- Telstra, Optus at loggerheads over 26 GHz spectrum cap
- Incumbent lobbies for asymmetric spectrum allocation, despite regulator's concerns
- Outcome unlikely to alter competitive dynamic in Australia
Australia's planned sale of millimetre wave (mmWave) spectrum for 5G mobile services is still a year away, but already the country's major telcos are polarising in their views on the fairest way to allocate those airwaves.
While Optus is backing an approach that could well lead to a three-way split when frequencies in the 26 GHz band are auctioned off, Telstra is lobbying for a spectrum cap that could see one player come out on top...and significantly boost operators' mmWave spend in the process.
The Australian Competition and Consumer Commission (ACCC) late last week published a handful of documents, with confidential elements redacted, it received in response to the 26 GHz allocation consultation it launched in February. The weightiest responses came from Telstra and Optus, which differed in their opinions on a number of points, most notably the amount of spectrum any one player should be permitted to acquire.
Australian Communications and Media Authority (ACMA) plans to auction 2.4 GHz of 26 GHz spectrum "in early 2021" but has not yet set a firm date.
Optus insists that it would be in the best interests of end users to restrict auction participants to a maximum of 800 MHz of frequencies – i.e. a third of the available spectrum – across all geographic areas.
"An allocation limit of 800 MHz will allow networks to deliver peak speeds greater than 20 Gbps, consistent with ITU 5G specifications; while ensuring the market would see at least three mmWave networks," the telco said in its submission.
"Importantly, it would ensure that no single operator can be dominant in the deployment and establishment of 5G services in this band," it added.
The single dominant operator it fears is clearly Telstra. Indeed, later in the document Optus refers to the incumbent's dominance in the enterprise space and speculates that the allocation of mmWave frequencies could help rivals to challenge in this area. "But the success of this new technology to disrupt existing markets will depend on the ability of operators other than Telstra to acquire sufficient 26 GHz spectrum," it notes.
Its fears do not appear to be unfounded.
Telstra has called for a bandwidth cap of "at least 1 GHz," pointing out that operators need this much spectrum to support peak speed 5G services. Such a limit will benefit both end users and Australia's global competitiveness, Telstra insists, "by facilitating competitive differentiation between operators which makes the optimal use of the available technology." However, Telstra insists that a 1 GHz cap would be enough to mitigate the potential risk of spectrum monopolisation.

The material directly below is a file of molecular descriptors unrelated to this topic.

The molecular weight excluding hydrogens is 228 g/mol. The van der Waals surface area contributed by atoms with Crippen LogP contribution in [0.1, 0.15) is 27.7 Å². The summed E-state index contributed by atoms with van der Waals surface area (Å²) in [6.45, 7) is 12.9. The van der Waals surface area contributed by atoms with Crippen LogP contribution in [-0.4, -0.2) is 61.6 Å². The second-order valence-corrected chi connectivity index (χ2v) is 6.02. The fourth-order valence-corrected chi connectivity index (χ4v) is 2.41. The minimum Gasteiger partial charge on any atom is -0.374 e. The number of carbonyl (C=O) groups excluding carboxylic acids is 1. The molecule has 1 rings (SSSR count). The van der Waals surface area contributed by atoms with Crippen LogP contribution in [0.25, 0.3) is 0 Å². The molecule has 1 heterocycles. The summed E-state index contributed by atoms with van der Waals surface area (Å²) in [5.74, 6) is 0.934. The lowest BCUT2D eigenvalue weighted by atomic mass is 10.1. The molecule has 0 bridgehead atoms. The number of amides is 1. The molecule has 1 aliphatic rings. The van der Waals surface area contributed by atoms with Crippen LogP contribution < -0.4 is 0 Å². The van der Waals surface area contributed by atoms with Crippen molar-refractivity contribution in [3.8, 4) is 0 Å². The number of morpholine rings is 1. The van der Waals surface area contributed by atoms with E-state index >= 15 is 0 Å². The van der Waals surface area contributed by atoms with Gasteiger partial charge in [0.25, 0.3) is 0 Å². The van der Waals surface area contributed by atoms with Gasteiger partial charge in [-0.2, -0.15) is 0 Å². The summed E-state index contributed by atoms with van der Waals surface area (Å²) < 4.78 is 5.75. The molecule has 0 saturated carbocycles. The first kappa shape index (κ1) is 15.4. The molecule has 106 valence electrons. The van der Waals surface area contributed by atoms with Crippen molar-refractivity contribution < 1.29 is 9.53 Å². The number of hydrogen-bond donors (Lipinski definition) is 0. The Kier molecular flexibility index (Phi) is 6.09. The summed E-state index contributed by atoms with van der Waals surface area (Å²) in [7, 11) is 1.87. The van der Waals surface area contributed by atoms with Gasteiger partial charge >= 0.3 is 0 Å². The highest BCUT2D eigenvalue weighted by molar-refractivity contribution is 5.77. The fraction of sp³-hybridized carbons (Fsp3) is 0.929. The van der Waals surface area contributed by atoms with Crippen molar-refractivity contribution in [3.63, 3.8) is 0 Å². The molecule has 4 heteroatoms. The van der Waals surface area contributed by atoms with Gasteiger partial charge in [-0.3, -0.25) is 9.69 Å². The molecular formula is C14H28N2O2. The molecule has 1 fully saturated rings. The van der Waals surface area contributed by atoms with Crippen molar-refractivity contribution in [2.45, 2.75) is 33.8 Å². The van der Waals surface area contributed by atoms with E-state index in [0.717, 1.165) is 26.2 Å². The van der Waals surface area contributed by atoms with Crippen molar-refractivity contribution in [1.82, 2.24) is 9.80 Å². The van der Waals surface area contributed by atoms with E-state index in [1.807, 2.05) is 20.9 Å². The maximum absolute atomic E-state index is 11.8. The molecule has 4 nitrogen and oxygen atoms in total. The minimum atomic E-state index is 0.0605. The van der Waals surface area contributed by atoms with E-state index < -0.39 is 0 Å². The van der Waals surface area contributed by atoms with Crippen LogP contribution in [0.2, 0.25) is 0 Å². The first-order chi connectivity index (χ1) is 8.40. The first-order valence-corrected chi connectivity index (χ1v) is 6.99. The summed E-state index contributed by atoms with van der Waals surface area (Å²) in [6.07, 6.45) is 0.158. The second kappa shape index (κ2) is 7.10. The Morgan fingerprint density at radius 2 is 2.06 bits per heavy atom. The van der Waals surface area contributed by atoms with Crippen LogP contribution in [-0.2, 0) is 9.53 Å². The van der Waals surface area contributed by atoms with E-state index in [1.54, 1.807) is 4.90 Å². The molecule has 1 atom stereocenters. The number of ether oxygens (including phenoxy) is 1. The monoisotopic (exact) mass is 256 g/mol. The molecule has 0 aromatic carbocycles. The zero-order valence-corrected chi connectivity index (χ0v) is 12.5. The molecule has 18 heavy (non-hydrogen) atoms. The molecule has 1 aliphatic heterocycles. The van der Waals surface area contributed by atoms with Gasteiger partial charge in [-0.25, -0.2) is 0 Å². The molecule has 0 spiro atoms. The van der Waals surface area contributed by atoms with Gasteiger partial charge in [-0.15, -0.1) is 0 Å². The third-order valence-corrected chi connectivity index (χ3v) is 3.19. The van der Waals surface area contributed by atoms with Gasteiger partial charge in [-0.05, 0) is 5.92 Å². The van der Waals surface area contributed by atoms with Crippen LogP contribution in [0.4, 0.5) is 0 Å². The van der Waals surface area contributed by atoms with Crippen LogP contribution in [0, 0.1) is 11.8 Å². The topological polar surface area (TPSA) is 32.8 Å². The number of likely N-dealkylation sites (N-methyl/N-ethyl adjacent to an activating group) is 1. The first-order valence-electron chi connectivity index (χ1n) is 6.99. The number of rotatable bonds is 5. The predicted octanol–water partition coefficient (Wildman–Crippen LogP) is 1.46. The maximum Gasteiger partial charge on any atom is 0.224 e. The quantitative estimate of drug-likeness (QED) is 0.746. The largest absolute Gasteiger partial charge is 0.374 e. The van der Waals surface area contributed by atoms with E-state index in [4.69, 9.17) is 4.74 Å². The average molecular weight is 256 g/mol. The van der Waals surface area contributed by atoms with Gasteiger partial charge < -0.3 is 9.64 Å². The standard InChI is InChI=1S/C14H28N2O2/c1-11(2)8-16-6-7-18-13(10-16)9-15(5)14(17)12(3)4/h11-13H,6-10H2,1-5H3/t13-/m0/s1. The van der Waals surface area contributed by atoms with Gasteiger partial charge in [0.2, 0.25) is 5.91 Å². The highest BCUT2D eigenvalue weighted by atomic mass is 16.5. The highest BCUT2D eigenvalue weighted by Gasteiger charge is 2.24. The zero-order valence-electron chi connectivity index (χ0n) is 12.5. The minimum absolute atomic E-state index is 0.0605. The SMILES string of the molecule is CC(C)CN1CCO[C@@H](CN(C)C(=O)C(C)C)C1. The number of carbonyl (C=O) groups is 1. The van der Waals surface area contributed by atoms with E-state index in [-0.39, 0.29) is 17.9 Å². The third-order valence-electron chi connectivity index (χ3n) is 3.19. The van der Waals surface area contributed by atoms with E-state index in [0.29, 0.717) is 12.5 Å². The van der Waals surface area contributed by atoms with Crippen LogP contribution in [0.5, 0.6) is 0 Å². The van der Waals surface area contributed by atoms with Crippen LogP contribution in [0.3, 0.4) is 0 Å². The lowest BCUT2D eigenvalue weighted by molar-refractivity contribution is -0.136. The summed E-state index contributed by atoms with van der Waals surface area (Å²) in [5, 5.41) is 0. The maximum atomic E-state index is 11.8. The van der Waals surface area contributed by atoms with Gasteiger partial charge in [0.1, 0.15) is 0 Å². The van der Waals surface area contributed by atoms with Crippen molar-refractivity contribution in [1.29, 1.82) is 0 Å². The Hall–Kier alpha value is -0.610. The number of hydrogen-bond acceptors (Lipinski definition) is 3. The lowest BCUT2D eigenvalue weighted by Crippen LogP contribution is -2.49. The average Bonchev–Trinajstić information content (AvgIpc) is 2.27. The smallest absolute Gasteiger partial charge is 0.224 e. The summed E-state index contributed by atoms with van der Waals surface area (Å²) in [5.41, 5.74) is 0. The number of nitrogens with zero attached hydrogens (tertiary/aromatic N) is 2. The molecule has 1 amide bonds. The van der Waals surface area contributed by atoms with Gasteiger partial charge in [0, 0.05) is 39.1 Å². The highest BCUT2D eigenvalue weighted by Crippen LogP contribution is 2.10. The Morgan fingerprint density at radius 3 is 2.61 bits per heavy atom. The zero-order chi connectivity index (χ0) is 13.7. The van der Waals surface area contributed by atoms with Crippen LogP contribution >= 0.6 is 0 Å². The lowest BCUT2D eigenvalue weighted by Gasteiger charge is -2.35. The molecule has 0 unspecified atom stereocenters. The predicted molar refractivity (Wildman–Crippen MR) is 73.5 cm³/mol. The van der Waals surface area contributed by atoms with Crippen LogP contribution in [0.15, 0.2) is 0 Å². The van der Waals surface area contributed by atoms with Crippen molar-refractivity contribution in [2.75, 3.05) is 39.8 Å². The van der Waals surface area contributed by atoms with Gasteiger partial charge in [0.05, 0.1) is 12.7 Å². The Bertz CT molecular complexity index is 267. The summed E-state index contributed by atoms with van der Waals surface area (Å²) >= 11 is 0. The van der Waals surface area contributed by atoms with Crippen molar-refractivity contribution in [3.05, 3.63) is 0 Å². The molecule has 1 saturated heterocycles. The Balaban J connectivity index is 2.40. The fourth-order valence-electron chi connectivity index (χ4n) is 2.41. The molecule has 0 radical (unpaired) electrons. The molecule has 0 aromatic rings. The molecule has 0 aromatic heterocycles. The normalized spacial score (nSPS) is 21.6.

Whatever the regulators decide, there will of course be a significant impact on the amount of money raised through the auction, or to put it another way, the amount the operators will have to spend.
"A limit of at least 1 GHz will maximise allocative efficiency, by increasing the likelihood of competitive tension during the auction and price discovery," said Telstra.
Translation: we're willing to use our financial muscle to secure more spectrum than our rivals. And we think we can secure a competitive advantage by doing so.
The operators' comments come in response to February's consultation paper in which the ACCC expressly stated concerns that asymmetric spectrum holdings in the mmWave bands could weaken competition.
"We would be concerned if, for example, as a result of this allocation it was possible for one operator to obtain the majority of spectrum available, or if an operator was precluded by the allocation of spectrum, from being able to offer its desired services and compete effectively in the short or long term," the document read.
Interestingly, there has been no published submission from Vodafone, the market's third mobile operator which recently won court approval for its takeover of fixed broadband provider TPG Telecom and is another likely buyer of mmWave frequencies.
But whatever its stance, and whatever the final decision of the Australian government, the 26 GHz allocation process is unlikely to significantly alter the current competitive landscape in Australia. The big three mobile operators together serve 87% of the retail mobile market, Telstra being the leader by some margin with a 41% share... which coincidentally is just about the same as the share of 26 GHz spectrum it wants. Whether the incumbent gets a larger slice of the 26 GHz pie than its rivals or not is unlikely to significantly shake its market position. More of the same for consumers.
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